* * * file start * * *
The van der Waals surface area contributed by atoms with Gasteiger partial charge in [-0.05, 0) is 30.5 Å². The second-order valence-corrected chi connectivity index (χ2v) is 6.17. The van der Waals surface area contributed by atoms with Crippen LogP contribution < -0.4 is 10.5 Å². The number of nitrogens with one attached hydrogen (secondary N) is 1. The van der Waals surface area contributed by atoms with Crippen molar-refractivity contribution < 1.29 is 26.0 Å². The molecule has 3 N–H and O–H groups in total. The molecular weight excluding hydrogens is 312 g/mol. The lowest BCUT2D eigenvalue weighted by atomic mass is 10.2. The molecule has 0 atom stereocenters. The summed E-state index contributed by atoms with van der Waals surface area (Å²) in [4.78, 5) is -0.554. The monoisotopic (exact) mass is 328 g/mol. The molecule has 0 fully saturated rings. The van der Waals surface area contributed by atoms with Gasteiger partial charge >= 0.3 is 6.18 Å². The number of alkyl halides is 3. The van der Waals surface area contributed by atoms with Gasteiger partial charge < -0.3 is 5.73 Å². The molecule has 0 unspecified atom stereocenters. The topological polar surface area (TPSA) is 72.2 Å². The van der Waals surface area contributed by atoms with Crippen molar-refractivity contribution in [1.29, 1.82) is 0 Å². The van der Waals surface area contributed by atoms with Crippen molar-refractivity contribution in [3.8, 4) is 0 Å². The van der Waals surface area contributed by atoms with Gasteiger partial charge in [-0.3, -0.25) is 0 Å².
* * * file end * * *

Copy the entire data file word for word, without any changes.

The van der Waals surface area contributed by atoms with Gasteiger partial charge in [-0.05, 0) is 30.5 Å². The second-order valence-corrected chi connectivity index (χ2v) is 6.17. The van der Waals surface area contributed by atoms with Crippen LogP contribution < -0.4 is 10.5 Å². The number of nitrogens with one attached hydrogen (secondary N) is 1. The van der Waals surface area contributed by atoms with Crippen molar-refractivity contribution < 1.29 is 26.0 Å². The molecule has 3 N–H and O–H groups in total. The molecular weight excluding hydrogens is 312 g/mol. The lowest BCUT2D eigenvalue weighted by atomic mass is 10.2. The molecule has 0 atom stereocenters. The summed E-state index contributed by atoms with van der Waals surface area (Å²) in [4.78, 5) is -0.554. The monoisotopic (exact) mass is 328 g/mol. The molecule has 0 fully saturated rings. The van der Waals surface area contributed by atoms with Gasteiger partial charge >= 0.3 is 6.18 Å². The number of alkyl halides is 3. The van der Waals surface area contributed by atoms with Gasteiger partial charge < -0.3 is 5.73 Å². The molecule has 0 unspecified atom stereocenters. The topological polar surface area (TPSA) is 72.2 Å². The van der Waals surface area contributed by atoms with Crippen molar-refractivity contribution in [1.29, 1.82) is 0 Å². The van der Waals surface area contributed by atoms with Crippen molar-refractivity contribution in [3.8, 4) is 0 Å². The van der Waals surface area contributed by atoms with Gasteiger partial charge in [-0.3, -0.25) is 0 Å².